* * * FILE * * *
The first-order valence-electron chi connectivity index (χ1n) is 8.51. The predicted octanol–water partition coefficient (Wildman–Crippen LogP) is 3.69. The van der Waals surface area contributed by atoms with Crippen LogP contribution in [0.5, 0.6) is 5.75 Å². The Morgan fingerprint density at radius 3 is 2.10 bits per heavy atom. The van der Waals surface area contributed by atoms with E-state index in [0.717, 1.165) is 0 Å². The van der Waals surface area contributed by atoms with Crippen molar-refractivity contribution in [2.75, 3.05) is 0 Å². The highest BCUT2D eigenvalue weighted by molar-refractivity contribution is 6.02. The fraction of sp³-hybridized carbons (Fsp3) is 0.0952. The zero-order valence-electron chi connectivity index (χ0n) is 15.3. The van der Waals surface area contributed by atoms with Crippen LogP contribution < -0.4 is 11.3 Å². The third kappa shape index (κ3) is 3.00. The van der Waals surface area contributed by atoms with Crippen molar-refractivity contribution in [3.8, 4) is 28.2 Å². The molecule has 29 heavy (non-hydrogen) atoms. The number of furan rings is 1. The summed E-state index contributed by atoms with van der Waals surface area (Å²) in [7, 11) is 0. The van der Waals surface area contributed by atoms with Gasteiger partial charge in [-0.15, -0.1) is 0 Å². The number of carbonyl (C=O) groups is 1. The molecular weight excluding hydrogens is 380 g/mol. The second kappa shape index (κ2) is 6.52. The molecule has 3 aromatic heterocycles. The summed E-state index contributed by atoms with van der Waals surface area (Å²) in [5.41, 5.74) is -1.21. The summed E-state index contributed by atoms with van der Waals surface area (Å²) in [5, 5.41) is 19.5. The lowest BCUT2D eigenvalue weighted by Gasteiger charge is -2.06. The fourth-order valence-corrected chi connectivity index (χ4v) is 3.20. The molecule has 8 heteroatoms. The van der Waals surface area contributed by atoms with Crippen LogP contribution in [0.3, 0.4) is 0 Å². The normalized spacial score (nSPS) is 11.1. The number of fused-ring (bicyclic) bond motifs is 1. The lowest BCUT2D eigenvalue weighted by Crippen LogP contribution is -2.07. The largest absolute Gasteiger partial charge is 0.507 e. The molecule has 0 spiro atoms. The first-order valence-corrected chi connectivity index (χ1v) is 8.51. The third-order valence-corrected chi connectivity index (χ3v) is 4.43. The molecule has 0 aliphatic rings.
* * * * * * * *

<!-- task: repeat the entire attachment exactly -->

The first-order valence-electron chi connectivity index (χ1n) is 8.51. The predicted octanol–water partition coefficient (Wildman–Crippen LogP) is 3.69. The van der Waals surface area contributed by atoms with Crippen LogP contribution in [0.5, 0.6) is 5.75 Å². The Morgan fingerprint density at radius 3 is 2.10 bits per heavy atom. The van der Waals surface area contributed by atoms with E-state index in [0.717, 1.165) is 0 Å². The van der Waals surface area contributed by atoms with Crippen molar-refractivity contribution in [2.75, 3.05) is 0 Å². The highest BCUT2D eigenvalue weighted by molar-refractivity contribution is 6.02. The fraction of sp³-hybridized carbons (Fsp3) is 0.0952. The zero-order valence-electron chi connectivity index (χ0n) is 15.3. The van der Waals surface area contributed by atoms with Crippen LogP contribution < -0.4 is 11.3 Å². The third kappa shape index (κ3) is 3.00. The van der Waals surface area contributed by atoms with Crippen molar-refractivity contribution in [3.8, 4) is 28.2 Å². The molecule has 29 heavy (non-hydrogen) atoms. The number of furan rings is 1. The summed E-state index contributed by atoms with van der Waals surface area (Å²) in [7, 11) is 0. The van der Waals surface area contributed by atoms with Gasteiger partial charge in [-0.15, -0.1) is 0 Å². The number of carbonyl (C=O) groups is 1. The molecular weight excluding hydrogens is 380 g/mol. The second kappa shape index (κ2) is 6.52. The molecule has 3 aromatic heterocycles. The summed E-state index contributed by atoms with van der Waals surface area (Å²) in [5.41, 5.74) is -1.21. The summed E-state index contributed by atoms with van der Waals surface area (Å²) in [5, 5.41) is 19.5. The lowest BCUT2D eigenvalue weighted by Gasteiger charge is -2.06. The fourth-order valence-corrected chi connectivity index (χ4v) is 3.20. The molecule has 8 heteroatoms. The van der Waals surface area contributed by atoms with Crippen LogP contribution in [0.3, 0.4) is 0 Å². The normalized spacial score (nSPS) is 11.1. The number of fused-ring (bicyclic) bond motifs is 1. The lowest BCUT2D eigenvalue weighted by Crippen LogP contribution is -2.07. The largest absolute Gasteiger partial charge is 0.507 e. The molecule has 0 spiro atoms. The first-order valence-corrected chi connectivity index (χ1v) is 8.51. The third-order valence-corrected chi connectivity index (χ3v) is 4.43. The molecule has 0 aliphatic rings.